Related support groups: Otitis Media, Maintain, Orajel, Benzocaine, Pramoxine, Anbesol, Anusol, Vagisil, Caladryl, Allergen, Lanacane, Otitis Externa, Solarcaine, Antipyrine/Benzocaine, Zilactin Toothache, Galzin, Analpram-HC, Dendracin, Caladryl Clear, Hydrocortisone/Pramoxine

Xtoro Approved for Swimmer's Ear

Posted 18 Dec 2014 by Drugs.com

THURSDAY, Dec. 18, 2014 – Xtoro (finafloxacin otic suspension) eardrops have been approved by the U.S. Food and Drug Administration to treat swimmer's ear, clinically known as acute otitis externa. The infection of the outer ear and ear canal, most often caused by ear canal bacteria, has typical symptoms including pain, swelling, redness and discharge, the FDA said in a news release. The drug's safety and effectiveness were evaluated in a clinical study of more than 1,200 people, aged 6 months to 85 years. The most common side effects were ear itching and nausea. Xtoro is produced by Alcon Laboratories, based in Fort Worth, Texas. More information The FDA has more about this approval. Read more

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FDA Approves Xtoro (finafloxacin) Otic Suspension to Treat Swimmer’s Ear

Posted 17 Dec 2014 by Drugs.com

December 17, 2014 – The U.S. Food and Drug Administration today approved Xtoro (finafloxacin otic suspension), a new drug used to treat acute otitis externa, commonly known as swimmer’s ear. Acute otitis externa is an infection in the outer ear and ear canal, usually caused by bacteria in the ear canal. Activities in which the ear is underwater can create a moist environment where bacteria may sometimes grow. The infection causes inflammation of the ear canal leading to pain, swelling, redness of the ear and discharge from the ear. Xtoro is an eardrop approved to treat acute otitis externa caused by Pseudomonas aeruginosa and Staphylococcus aureus. Xtoro is the newest drug belonging to the fluoroquinolone antimicrobial drug class to be approved by the FDA. It joins several other antibacterial drug products previously approved to treat ear infections. “The availability of multiple tre ... Read more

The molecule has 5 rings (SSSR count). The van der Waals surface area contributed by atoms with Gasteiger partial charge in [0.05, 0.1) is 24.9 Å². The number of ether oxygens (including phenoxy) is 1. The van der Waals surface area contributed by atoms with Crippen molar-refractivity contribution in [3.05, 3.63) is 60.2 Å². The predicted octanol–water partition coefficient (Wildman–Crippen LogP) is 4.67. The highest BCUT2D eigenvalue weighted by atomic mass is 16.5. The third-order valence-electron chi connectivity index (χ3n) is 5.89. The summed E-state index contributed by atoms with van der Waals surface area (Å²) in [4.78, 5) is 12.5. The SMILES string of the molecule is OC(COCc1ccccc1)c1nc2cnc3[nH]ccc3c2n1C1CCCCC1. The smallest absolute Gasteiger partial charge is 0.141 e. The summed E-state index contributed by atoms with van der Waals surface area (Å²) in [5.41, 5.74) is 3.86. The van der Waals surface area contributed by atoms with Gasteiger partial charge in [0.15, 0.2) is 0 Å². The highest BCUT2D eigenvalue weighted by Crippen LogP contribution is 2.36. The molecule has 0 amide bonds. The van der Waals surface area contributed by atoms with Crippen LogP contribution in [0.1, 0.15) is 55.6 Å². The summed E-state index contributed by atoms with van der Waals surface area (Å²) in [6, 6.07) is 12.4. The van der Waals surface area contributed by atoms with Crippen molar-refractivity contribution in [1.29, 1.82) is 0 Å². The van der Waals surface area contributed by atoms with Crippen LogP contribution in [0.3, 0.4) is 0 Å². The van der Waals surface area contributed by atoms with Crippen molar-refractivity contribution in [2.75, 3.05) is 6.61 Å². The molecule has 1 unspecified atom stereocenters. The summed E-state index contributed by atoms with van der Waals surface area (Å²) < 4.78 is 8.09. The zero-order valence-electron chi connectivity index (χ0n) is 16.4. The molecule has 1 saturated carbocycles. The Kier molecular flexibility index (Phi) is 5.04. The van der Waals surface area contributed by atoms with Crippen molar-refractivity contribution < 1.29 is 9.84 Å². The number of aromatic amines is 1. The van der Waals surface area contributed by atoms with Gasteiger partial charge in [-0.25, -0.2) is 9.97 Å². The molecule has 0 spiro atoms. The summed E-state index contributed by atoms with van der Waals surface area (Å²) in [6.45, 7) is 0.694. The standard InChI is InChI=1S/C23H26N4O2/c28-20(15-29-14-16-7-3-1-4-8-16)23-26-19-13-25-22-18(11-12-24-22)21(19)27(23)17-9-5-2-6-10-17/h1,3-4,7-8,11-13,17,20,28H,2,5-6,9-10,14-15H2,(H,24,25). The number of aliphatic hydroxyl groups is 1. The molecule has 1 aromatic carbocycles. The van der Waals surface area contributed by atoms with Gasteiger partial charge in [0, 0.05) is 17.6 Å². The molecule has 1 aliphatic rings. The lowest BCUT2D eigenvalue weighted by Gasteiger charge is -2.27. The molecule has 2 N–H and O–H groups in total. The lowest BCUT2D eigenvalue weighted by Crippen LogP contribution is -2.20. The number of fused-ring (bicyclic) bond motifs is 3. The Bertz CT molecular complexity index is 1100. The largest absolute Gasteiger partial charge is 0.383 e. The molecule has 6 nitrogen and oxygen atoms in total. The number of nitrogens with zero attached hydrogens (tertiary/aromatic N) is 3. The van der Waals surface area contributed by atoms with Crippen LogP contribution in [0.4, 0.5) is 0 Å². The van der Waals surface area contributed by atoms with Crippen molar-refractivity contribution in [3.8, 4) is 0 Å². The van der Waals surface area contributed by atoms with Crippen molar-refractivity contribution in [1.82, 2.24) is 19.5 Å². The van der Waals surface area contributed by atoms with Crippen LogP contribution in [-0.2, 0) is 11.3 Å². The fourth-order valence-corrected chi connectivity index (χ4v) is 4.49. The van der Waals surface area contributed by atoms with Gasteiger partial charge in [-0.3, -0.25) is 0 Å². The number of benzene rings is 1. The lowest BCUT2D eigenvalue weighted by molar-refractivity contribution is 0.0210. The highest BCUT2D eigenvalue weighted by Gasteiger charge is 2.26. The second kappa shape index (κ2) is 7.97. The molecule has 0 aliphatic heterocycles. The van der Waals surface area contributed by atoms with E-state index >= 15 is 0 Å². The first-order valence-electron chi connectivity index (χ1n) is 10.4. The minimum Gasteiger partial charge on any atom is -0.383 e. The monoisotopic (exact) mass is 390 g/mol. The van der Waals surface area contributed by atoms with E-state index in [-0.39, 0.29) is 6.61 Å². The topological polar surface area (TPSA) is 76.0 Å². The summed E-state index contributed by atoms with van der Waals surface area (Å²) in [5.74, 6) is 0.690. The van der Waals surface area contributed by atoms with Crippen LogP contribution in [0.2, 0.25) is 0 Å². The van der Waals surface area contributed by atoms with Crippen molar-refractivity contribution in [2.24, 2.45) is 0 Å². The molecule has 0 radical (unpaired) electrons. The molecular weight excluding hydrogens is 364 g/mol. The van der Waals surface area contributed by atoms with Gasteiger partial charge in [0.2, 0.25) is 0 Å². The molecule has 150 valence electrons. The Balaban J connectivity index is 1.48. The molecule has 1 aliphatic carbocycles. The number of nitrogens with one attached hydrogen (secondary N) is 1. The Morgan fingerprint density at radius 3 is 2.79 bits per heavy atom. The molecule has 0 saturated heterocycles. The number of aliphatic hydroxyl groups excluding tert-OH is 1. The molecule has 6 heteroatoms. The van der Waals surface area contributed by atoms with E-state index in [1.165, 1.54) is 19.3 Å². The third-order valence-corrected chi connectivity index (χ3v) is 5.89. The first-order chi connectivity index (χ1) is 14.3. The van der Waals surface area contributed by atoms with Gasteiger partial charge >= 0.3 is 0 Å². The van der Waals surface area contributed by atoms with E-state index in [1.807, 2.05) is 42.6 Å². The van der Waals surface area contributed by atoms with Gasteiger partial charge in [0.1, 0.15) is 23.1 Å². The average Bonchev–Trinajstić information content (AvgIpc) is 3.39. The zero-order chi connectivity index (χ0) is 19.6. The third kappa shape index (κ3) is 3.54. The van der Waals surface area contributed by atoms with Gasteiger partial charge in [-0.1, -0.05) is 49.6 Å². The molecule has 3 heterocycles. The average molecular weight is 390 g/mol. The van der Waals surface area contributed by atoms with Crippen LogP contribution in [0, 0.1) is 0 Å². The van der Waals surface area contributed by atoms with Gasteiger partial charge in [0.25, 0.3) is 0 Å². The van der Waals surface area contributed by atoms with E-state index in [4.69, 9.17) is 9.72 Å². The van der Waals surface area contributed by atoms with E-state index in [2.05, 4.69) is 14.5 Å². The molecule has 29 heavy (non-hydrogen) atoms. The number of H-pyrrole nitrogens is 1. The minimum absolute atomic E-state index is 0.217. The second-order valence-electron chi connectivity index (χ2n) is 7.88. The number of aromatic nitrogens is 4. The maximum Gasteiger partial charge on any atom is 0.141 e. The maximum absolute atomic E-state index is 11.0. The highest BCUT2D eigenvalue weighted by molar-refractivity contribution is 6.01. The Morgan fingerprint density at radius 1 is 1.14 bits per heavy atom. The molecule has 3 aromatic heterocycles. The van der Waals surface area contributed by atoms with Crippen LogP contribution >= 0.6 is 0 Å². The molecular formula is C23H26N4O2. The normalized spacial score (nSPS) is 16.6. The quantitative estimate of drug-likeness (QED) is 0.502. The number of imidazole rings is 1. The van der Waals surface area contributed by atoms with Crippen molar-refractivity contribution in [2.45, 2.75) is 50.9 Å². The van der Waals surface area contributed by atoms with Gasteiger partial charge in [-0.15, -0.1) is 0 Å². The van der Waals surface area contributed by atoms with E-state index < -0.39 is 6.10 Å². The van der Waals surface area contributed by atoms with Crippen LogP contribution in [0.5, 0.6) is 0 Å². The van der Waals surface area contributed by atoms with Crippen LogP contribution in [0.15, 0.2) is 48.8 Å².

Related support groups: Otitis Externa, Acute Otitis Externa

Avoid Antibiotics in Pill Form for 'Swimmer's Ear,' New Guidelines Say

Posted 3 Feb 2014 by Drugs.com

MONDAY, Feb. 3, 2014 – Anyone who's ever contracted "swimmer's ear" knows how painful the infection can be. Now, updated expert guidelines stress that the condition is best managed by antibiotics or antibacterials given as eardrops rather than by antibiotics in pill form. The panel at the American Academy of Otolaryngology – Head and Neck Surgery Foundation recommends that patients be treated with antibiotic eardrops, but only if necessary. Swimmer's ear "may cause intense pain. Eardrops offer prompt relief, but about one-third of cases are treated with oral [pill] antibiotics, which are ineffective and promote resistant bacteria," Dr. Richard Rosenfeld, who helped draft the new advisory, said in a statement provided by the academy. "The updated guideline expands upon prior guidance with new clinical trials, new systematic reviews and consumer participation, intended to optimize the ... Read more

Related support groups: Otitis Externa

Health Tip: Treating Swimmer's Ear

Posted 17 Oct 2012 by Drugs.com

-- Swimmer's ear, medically called otitis externa, is an infection that occurs when fluid gets trapped inside the ear. It is a painful condition that requires a doctor's treatment. The Nemours Foundation mentions these treatment guidelines for swimmer's ear: Administer as directed any prescription antibiotics and steroid drops prescribed by your doctor. If the ear is swollen or packed with debris or pus, expect the doctor to gently clean out the ear. Offer over-the-counter pain relief medication to a child; your doctor may recommend prescription pain medication if pain is severe. Ease discomfort by placing a warm washcloth or heating pad against the ear. Read more